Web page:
by Robert Kaiser
I was pleased to see AIDS addressed in your article forum but would like to make some, I believe, clarifying comments.
I have been a volunteer, educator (faculty member Comprehensive AIDS Program, University of Miami School of Medicine, vice president for operations, National Leadership Coalition on AIDS) and direct care provider in the field of HIV/AIDS for almost ten years. Although your posted ariticle is fairly accurate, I think it is difficult to understand what is being said by the way it is said.
For example: the author writes about “transmission of AIDS…”
AIDS is a medical diagnosis based on specific clinical data. HIV, widely accepted as the virus that causes AIDS, can be transmitted, AIDS cannot. People who are HIV infected may or may not develop the diagnosed illness of AIDS. Most have, but not everyone has. Who knows what the future holds. Although it is looking better everday.
There are only three known ways of transmission of HIV:
1) Sexual transmission: involving the exchange of body fluids such as semen and vaginal fluids from an infected person to another.
2) Blood products: either by sharing HIV contaminated needles with another, or blood to blood contact such as from an open wound of an HIV infected person to an open wound of another person. And of course receiving infected blood products from transfusions, etc. However, those chances (I believe the American Red Cross quotes less than a 1% chance) are very slim and most people who need transfusions will die without them and HIV won’t have anything to do with it.
3) Parinatal transmission: this is transmission from mother-to-child during the birthing process. This type of transmission might occur during pregnancy, during delivery, or possibly from drinking the mothers breast milk. It is estimated that about 1/3 of all children born to HIV infected mothers will be born with HIV infection and develop the disease. Once again, recent research suggests treatment improving the chances of the child being HIV negative.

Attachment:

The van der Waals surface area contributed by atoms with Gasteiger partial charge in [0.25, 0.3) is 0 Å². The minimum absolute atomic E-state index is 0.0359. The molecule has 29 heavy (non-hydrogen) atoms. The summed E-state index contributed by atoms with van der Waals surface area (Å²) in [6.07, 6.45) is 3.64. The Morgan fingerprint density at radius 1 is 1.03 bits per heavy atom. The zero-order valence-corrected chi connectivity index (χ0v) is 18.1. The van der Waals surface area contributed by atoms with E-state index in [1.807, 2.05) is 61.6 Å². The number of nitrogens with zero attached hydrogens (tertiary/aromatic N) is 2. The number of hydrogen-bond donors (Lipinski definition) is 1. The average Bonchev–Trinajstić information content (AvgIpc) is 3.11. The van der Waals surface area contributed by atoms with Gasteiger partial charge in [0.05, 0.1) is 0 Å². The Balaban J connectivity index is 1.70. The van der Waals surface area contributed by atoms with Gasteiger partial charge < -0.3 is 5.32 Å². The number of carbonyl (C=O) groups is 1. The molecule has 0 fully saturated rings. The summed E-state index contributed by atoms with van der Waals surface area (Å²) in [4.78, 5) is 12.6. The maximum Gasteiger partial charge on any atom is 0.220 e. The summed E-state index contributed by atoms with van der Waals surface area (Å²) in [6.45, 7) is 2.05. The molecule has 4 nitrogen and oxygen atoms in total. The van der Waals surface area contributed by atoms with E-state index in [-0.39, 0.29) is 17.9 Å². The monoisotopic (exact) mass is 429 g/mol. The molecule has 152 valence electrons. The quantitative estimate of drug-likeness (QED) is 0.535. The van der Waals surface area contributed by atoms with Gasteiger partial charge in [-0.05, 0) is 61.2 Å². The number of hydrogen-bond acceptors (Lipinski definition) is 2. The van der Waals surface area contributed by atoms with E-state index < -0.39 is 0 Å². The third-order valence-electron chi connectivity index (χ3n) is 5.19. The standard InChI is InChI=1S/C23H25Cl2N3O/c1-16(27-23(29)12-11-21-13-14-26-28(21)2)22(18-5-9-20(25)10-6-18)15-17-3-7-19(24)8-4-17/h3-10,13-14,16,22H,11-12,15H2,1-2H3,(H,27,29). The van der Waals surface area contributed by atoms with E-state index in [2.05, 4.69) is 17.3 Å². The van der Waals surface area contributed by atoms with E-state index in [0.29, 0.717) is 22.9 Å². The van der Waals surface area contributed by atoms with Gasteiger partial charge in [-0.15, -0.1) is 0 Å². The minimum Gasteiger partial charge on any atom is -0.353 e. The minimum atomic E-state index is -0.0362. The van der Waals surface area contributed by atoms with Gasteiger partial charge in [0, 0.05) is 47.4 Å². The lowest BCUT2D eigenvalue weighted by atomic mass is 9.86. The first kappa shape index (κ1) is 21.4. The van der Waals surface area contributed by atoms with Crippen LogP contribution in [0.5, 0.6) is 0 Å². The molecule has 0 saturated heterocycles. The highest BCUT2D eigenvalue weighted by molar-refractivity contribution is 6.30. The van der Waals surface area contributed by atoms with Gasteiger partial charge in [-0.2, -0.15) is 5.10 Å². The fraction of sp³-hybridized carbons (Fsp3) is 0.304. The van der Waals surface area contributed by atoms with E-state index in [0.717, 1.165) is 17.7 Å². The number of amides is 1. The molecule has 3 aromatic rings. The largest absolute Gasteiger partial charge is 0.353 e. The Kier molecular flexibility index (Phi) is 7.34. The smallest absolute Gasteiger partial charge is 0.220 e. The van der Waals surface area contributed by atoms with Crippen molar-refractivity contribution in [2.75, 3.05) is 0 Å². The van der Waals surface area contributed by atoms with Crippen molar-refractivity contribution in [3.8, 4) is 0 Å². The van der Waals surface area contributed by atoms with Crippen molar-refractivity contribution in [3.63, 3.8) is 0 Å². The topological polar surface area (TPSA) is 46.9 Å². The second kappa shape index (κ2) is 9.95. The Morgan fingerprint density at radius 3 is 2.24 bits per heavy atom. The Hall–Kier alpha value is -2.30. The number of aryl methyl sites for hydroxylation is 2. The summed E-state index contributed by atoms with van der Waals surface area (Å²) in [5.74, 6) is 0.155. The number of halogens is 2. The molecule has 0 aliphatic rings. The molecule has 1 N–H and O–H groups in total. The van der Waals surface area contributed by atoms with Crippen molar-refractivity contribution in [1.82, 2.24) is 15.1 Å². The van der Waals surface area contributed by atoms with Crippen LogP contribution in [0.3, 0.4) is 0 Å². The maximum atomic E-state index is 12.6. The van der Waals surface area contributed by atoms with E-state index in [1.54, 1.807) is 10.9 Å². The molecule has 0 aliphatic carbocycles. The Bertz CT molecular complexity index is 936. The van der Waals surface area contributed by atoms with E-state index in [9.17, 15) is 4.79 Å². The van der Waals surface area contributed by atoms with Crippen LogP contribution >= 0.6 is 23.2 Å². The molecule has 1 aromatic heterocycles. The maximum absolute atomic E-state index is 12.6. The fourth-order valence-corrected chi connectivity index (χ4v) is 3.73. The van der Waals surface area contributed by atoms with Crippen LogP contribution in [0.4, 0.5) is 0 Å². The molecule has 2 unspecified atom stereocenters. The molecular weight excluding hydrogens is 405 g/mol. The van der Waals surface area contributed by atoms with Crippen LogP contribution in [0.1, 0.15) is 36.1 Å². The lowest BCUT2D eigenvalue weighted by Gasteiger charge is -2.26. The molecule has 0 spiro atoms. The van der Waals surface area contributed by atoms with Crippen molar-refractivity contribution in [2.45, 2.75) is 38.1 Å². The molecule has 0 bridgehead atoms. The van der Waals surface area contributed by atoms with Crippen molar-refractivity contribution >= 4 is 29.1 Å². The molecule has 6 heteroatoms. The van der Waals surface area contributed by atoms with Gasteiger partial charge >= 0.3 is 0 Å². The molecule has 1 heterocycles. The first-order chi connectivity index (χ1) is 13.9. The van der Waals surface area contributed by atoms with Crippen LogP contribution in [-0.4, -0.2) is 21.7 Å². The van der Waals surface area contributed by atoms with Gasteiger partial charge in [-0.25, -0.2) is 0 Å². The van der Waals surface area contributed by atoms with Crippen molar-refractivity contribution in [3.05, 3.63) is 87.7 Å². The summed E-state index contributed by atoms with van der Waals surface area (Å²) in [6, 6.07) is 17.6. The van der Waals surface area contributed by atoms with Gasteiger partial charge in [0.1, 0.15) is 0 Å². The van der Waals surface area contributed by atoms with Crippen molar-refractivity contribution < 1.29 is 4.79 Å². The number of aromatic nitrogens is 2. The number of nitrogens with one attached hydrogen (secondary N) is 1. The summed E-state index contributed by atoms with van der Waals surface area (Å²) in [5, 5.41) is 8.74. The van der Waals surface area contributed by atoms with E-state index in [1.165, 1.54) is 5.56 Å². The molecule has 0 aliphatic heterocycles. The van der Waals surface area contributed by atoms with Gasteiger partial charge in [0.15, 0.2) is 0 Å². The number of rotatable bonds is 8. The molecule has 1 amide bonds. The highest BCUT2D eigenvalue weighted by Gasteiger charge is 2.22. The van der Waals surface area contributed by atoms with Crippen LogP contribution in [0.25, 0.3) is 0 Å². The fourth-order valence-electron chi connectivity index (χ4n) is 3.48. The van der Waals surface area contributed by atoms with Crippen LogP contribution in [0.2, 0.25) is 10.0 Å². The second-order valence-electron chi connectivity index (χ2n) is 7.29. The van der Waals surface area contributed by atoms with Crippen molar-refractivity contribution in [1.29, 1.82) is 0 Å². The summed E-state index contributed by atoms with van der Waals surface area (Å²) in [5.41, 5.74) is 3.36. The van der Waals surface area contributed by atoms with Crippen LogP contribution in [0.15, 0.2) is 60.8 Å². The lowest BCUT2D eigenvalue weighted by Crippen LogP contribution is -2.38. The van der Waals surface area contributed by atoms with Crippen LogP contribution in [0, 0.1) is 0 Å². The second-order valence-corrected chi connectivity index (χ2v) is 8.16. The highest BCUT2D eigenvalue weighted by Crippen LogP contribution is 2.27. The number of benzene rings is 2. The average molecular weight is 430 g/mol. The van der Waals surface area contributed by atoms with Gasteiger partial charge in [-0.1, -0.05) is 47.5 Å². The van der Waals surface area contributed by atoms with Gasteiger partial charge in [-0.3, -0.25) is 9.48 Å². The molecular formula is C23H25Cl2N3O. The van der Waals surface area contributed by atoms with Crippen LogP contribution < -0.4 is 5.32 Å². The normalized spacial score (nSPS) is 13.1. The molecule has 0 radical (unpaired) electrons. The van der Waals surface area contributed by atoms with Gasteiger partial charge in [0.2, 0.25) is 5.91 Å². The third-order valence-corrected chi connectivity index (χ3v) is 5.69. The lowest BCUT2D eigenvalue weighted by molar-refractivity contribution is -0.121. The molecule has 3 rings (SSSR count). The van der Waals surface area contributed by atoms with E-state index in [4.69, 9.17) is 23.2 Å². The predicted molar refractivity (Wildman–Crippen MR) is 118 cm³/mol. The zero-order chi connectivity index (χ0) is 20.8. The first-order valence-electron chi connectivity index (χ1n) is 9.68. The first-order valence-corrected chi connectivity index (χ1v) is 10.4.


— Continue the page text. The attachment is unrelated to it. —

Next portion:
So unless students in the dojo are having sex or giving birth they have one thing to be careful of: BLOOD! As blood is not unknown in the dojo, teachers and students alike should be aware of the potential dangers and handle each situation appropriately.
This means treat everyone the same, treat every occurance of blood in the same manner: as though it is infected. If you must handle or clean up another person’s blood wear latex gloves, clean the floor with a hot water/bleach or disinfectant mix. There is no reason to get hysterical about it or obsessive. I guarantee you you can not tell if a person is infected by looking at them (unless they are suffering from debilatating aspects of the disease such as Kaposi’s Sarcoma, a disfiguring cancer of the skin and organs or wasting syndrome which causes sever weight loss). So don’t discriminate, treat everyone the same.
As your medical author stated, casual contact will not transmit HIV. You cannot get HIV from hugging, casual kissing, shaking hands, using the same phone, copy machine, toilet, glass of water, bo, sai, etc.
In finishing, in the dojo your only concern would be blood. So be careful, not hysterical. And enjoy your workouts.
I hope this has helped.